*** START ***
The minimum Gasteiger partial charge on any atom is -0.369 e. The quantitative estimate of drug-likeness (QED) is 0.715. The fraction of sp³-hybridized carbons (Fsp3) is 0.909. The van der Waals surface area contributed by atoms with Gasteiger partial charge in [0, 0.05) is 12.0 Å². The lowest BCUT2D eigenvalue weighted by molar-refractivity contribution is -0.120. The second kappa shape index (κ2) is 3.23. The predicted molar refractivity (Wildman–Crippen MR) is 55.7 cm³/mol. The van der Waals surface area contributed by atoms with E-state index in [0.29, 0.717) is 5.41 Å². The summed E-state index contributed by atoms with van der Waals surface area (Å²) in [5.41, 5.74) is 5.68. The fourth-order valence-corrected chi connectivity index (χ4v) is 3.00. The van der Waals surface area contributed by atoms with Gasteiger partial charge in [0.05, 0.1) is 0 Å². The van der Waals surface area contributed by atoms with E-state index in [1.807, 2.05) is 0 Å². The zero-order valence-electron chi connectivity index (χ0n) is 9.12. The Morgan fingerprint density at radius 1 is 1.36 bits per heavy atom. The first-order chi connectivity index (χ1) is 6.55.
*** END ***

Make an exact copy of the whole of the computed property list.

The minimum Gasteiger partial charge on any atom is -0.369 e. The quantitative estimate of drug-likeness (QED) is 0.715. The fraction of sp³-hybridized carbons (Fsp3) is 0.909. The van der Waals surface area contributed by atoms with Gasteiger partial charge in [0, 0.05) is 12.0 Å². The lowest BCUT2D eigenvalue weighted by molar-refractivity contribution is -0.120. The second kappa shape index (κ2) is 3.23. The predicted molar refractivity (Wildman–Crippen MR) is 55.7 cm³/mol. The van der Waals surface area contributed by atoms with E-state index in [0.29, 0.717) is 5.41 Å². The summed E-state index contributed by atoms with van der Waals surface area (Å²) in [5.41, 5.74) is 5.68. The fourth-order valence-corrected chi connectivity index (χ4v) is 3.00. The van der Waals surface area contributed by atoms with Gasteiger partial charge in [0.05, 0.1) is 0 Å². The van der Waals surface area contributed by atoms with E-state index in [1.807, 2.05) is 0 Å². The zero-order valence-electron chi connectivity index (χ0n) is 9.12. The Morgan fingerprint density at radius 1 is 1.36 bits per heavy atom. The first-order chi connectivity index (χ1) is 6.55.